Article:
Prisons are loud, unsafe places for vulnerable people who are often targeted by more confident and bullish prisoners. They are awash with drugs and the associated bullying and taxing of this illicit trade. Staffing levels are inadequate to supervise large numbers of unlocked prisoners resulting in those at risk or in crisis being missed in the melee of day to day prison life.31

33.Some prisons are safe, secure, and respectful environments that support inmates to progress towards release. For example, HM Inspectorate of Prisons’ reports show that ‘prison issues’ such as illicit drugs, debt, threat, violence and disrespect are managed effectively at Warren Hill32 and Grendon.33 Both these prisons house prisoners on long sentences for serious crimes. Prisons with continual ‘churn’, such as the major local prisons, face other challenges.

34.There are initiatives within HMPPS and the Youth Custody Service that seek to adopt a ‘whole prisons approach’, for example the ‘trauma-informed approach’ for women prisoners, ‘SECURESTAIRS’ for children and young people, and in specialist units for some prisoners with personality disorders and other serious psychiatric problems.

35.The Ministry of Justice’s 2018 Female Offender Strategy set out that women in prison were twice as likely as male prisoners to report mental health problems.34 The strategy contains commitments to adopting a trauma-informed approach in women’s prisons taking account of the very many women prisoners who are victims of abuse. The trauma-informed approach is only beginning to be introduced in women’s prisons. We are currently conducting a separate inquiry into women in prison that will look in depth at the issues relating to women prisoners and what progress has been made with the Female Offender Strategy.35

36.We have previously reported on children and young people in custody.36 In those reports we welcomed the fact that the Youth Custody Service, NHS England and NHS Improvement were working to improve mental health and emotional wellbeing services across the youth estate with the ‘SECURESTAIRS’ framework. The Ministry of Justice submitted evidence that “SECURE STAIRS is a psychologically informed, trauma-based framework for integrated care that creates a single plan around the child. It is based on the idea that “every interaction matters” and input from every member of staff is fundamental. It is focused on the child’s story, not on their diagnosis, offence, or other label.”37 In evidence to that inquiry Barnado’s said that their workers see increasing cases involving children with mental health needs and that: “At the current time custody often acts as a barrier to obtaining appropriate mental health support for young people.”38 With the exception of Oakhill, all 19 secure children’s home, secure training centres and youth offender institutions are eligible for SECURESTAIRS programmes. More than 600 staff have been trained, and staff have been fully recruited to more than half those institutions.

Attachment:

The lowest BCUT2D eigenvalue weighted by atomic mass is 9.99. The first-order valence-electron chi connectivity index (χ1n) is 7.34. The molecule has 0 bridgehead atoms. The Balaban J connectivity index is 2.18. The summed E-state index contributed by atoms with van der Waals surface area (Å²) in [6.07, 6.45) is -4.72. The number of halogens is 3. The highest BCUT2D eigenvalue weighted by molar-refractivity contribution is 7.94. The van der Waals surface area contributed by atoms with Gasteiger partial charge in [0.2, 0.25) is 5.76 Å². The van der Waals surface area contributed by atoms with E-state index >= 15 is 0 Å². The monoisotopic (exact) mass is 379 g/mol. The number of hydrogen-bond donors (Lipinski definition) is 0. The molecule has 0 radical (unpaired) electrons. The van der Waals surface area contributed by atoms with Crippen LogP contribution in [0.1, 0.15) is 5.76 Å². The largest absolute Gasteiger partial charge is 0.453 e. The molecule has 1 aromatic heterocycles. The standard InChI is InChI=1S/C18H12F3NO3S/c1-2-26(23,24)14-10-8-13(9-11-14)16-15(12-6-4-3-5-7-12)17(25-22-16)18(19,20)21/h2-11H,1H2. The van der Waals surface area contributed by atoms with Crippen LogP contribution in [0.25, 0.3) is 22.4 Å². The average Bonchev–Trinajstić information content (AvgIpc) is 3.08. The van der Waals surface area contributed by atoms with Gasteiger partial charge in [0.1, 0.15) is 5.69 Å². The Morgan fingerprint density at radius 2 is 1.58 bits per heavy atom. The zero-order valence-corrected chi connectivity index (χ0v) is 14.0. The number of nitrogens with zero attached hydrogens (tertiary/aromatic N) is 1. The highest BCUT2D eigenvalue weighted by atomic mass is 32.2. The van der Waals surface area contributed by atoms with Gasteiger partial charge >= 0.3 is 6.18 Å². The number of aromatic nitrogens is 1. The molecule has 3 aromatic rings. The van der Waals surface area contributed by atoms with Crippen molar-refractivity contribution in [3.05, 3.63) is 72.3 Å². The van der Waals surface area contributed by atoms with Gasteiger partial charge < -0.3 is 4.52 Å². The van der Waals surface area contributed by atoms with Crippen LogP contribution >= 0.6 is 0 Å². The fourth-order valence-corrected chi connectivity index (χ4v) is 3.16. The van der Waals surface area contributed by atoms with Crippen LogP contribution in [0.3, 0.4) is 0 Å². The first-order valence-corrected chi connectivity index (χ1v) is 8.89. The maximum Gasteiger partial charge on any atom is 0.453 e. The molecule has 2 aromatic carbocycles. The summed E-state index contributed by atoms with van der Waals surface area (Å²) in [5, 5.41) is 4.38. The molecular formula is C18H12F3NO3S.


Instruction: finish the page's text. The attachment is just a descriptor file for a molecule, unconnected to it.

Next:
37.In 2011, the NHS and HMPPS jointly introduced a new Offender Personality Disorder (OPD) pathway. According to the Centre for Mental Health (CMH) around 1,700 prisoners are ‘receiving interventions’ under OPD with most of them participating in intensive treatment programmes often in specialist units. These include ‘Therapeutic Communities’ and ‘Psychologically Informed Planned Environments’ that are based around a whole prison approach. However, the CMH reported concerns that lower risk prisoners with less severe personality disorders were not receiving appropriate treatment:

Many prisoners who pose low or moderate risk will also have personality disorder and most will receive little or no intervention and will be managed by staff who are often not adequately trained for this task.39

38.Initiatives such as integrated healthcare, the trauma-informed approach in the women’s estate, SECURESTAIRS in the youth estate, and the intensive programmes used on the Offender Personality Disorder pathway, are all welcome as far as they go. The comparatively few such services as yet provided within the youth estate have been relatively recently introduced.

39.The NHS should expand on its work to commission integrated healthcare across all three estates so that prisoners can access proper physical and mental healthcare services at primary and secondary level as appropriate and without undue delay.

40.As the covid-19 restrictions in prisons are released, HMPPS (including the Youth Custody Service), should have plans ready for how it will reinvigorate its measures to control unwelcome and unintended issues such as substance abuse and violence in prisons.

22 Practice Plus Group is commissioned to provide healthcare including mental health in over 50 prisons in England

23 Practice Plus Group (MHP0016)

26 Royal College of Psychiatrists (MHP0052)

27 Centre for Mental Health, The future of prison mental health care in England, June 2021, p 16

28 Ibid p 16

30 Practice Plus Group (MHP0016)

31 Prison Governors Association (MHP0057)

34 Ministry of Justice, Female Offender Strategy, 2018, p 27

35 Justice Committee, Women in prison inquiry, accessed 15 July 2021

36 Children and Young People in Custody (part 2): The Youth Secure Estate and Resettlement, Sixteenth Report of Session 2019–21, HC 922, February 2021, pp 12–16. See also Children and Young People in Custody (part 1): Entry into the youth justice system, Twelfth Report of Session 2019–21, HC 306, November 2020

37 Ibid, p 14




Published: 29 September 2021 Site information    Accessibility statement